Stefan Bajcetic Liverpool Everton Premier League 2022-23

“His leap and his timing is the best I’ve seen,” one academy staff member told GOAL in the summer of 2021, after an impressive display in a friendly match at Kirkby.

He impressed enough in his first full season on Merseyside, despite seeing it cut short by a back injury, to earn a chance with Klopp’s senior squad on their pre-season trip to the Far East, and his training levels and performances in friendly matches – particularly in games against Manchester United and RB Leipzig – ensured he was quickly bumped up the pecking order. 

Injuries and circumstance meant his competitive debut arrived swiftly, a 20-minute run-out in the 9-0 win over Bournemouth in August, and just over two weeks later he was making his Champions League bow against Ajax, replacing Thiago in a substitution which must have brought a smile to the face of both players’ fathers.

His first start came in a League Cup tie against Derby at Anfield in November, in which he demonstrated his fearlessness by stepping up first in a penalty shootout. His effort was saved, but his character was noted by Klopp and his staff. 

He started Liverpool’s first game after the World Cup, too, but was substituted at half-time having failed to get to grips with a Manchester City midfield trio of Rodri, Ilkay Gundogan and Kevin De Bruyne.

No shame there, and no worries either, as four days later he emerged from the bench to seal a tight game away to Aston Villa with his first professional goal.

The struggles of others, in particular Fabinho and club captain Jordan Henderson, have meant more opportunities since, and Bajcetic has done what the likes of Carragher and Gerrard, and more recently Trent Alexander-Arnold, have done, and grasped them.

Henderson and Fabinho are fit and available, but Liverpool have a must-win Premier League clash at Newcastle on Saturday, and then a Champions League last-16 first leg against Real Madrid on Tuesday, and it would be a surprise if Bajcetic didn’t start both games.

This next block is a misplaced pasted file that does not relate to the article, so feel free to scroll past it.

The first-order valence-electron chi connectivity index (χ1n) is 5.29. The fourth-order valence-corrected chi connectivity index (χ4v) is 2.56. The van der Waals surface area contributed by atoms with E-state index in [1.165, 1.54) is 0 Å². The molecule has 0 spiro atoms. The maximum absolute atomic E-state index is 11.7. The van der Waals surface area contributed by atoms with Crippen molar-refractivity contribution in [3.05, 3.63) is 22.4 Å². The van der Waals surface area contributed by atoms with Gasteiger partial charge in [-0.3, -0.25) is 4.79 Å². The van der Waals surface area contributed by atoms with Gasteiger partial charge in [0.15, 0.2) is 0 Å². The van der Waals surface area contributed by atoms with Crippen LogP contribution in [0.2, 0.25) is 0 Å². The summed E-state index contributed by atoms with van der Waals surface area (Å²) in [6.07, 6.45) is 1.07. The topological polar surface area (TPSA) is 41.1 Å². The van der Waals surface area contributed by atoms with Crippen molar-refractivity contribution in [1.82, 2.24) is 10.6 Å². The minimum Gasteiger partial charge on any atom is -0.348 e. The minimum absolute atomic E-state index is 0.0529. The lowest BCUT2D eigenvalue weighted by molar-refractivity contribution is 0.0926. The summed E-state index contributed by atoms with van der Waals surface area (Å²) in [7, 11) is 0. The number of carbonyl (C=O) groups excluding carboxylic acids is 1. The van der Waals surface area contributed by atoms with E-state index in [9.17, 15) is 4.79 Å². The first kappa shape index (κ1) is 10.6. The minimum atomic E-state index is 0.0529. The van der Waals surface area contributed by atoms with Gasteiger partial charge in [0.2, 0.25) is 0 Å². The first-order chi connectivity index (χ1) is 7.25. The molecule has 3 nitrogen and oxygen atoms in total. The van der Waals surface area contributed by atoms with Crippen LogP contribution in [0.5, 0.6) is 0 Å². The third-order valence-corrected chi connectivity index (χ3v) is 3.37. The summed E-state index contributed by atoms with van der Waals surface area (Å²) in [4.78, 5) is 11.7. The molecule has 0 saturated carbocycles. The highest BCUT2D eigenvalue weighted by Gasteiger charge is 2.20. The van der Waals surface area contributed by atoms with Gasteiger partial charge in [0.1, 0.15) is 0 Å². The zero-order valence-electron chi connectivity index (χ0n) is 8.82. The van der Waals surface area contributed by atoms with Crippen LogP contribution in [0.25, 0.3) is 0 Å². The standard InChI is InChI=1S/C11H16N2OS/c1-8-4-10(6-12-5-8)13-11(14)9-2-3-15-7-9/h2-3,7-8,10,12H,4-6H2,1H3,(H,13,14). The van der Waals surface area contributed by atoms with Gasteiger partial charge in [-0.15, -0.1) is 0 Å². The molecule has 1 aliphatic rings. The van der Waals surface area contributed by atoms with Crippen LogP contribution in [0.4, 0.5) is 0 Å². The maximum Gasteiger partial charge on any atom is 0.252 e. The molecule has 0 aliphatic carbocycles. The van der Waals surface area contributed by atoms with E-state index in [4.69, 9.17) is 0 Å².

Right now, he has to play.

“We are really happy with him,” Klopp said after the Everton game. Pep Lijnders, his assistant, has said Bajcetic is “a joy to watch”, waxing lyrical about the youngster’s tenacity, hunger and ability to read the game and stop counter-attacks.

“Sometimes the academy gives you presents,” Lijnders smiled back in November. “He is one of them.”

Bajcetic’s progress was rewarded with a new four-year contract last month, and while Liverpool plan to overhaul their midfield significantly in the summer, with Borussia Dortmund’s Jude Bellingham transfer target No.1, the hope is that the teenager will save them millions, establishing himself as a huge part of Klopp’s next great Anfield side.

Such hope and expectation, of course, must always be accompanied by a sense of reality, and it should be pointed out at this stage that Bajcetic is only a Baker’s Dozen worth of games into his senior career, and will need both patience and plenty of good fortune if he is to become a permanent Reds fixture.

There are, after all, countless tales of young players who burned brightly only to fizzle out and find their true level elsewhere.

So far, so good, though. The boy from Vigo has, in the blink of an eye, become the top boy at Anfield.

When you’re 18 and your fan club includes Klopp, Gerrard and Salah, you know you’re doing something right.